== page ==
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Many people associate Rosh Hashanah with September and back-to-school, but this year the Jewish New Year doesn’t start until sundown on Sunday, October 2. Why do the High Holidays fall so late this year?
The short answer: Because this past year was a leap year, not just in the secular calendar, but in the Jewish calendar as well.
Just as the secular leap year corrects a problem in the Gregorian calendar — that the earth’s revolution around the sun takes 365 1/4 days, not 365 days — the Jewish leap year corrects a problem in Judaism’s mostly lunar calendar. Because the 12-month lunar year is a few days shorter than a solar year, strict adherence to a lunar calendar would mean that the timing of the Jewish holidays would eventually shift and take place in different seasons. This would mean that every now and then we would celebrate Hanukkah, the mid-winter festival of lights, in the middle of summer and Sukkot, the autumn harvest festival, in the early spring.
The Jewish leap year is more complicated than having an extra day in February every four years. Instead, to coordinate the traditional lunar year with the solar year Judaism worked out a system of 19-year cycles, during which there are seven leap years. And instead of adding a day, the Jewish calendar adds a full month — a second Adar — to the year.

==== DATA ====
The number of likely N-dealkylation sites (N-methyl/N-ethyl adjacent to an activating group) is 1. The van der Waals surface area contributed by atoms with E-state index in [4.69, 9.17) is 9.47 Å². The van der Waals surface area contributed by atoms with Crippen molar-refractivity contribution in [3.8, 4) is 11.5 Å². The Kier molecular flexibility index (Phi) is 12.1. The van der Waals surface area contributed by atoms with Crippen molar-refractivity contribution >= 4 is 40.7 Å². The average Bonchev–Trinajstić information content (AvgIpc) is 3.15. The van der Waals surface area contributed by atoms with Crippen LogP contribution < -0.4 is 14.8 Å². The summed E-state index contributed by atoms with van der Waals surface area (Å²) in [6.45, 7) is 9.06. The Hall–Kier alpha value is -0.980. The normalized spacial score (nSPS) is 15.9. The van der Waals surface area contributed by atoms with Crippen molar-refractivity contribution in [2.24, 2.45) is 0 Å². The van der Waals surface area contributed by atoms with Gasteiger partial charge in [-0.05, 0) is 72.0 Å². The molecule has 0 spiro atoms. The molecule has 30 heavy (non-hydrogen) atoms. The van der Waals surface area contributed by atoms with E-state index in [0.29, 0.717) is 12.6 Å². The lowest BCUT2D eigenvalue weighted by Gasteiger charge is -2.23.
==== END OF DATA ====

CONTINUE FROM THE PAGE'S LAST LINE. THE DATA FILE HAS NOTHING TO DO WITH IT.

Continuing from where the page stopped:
In this manner the Jewish holidays fluctuate by about a month or so in relationship to the Gregorian calendar, but always fall during the same general season. In contrast, Islam, which also follows a lunar calendar, made no such corrections. Thus, over the course of time, holidays such as Ramadan, occur at different seasons.
This year Rosh Hashanah starts at sundown on October 2 and lasts through October 4, followed by Yom Kippur on October 10-11. Click here for questions and answers about Rosh Hashanah, and click here for questions and answers about Yom Kippur.
Pronounced: uh-DAHR, Origin: Hebrew, Jewish month usually coinciding with February-March.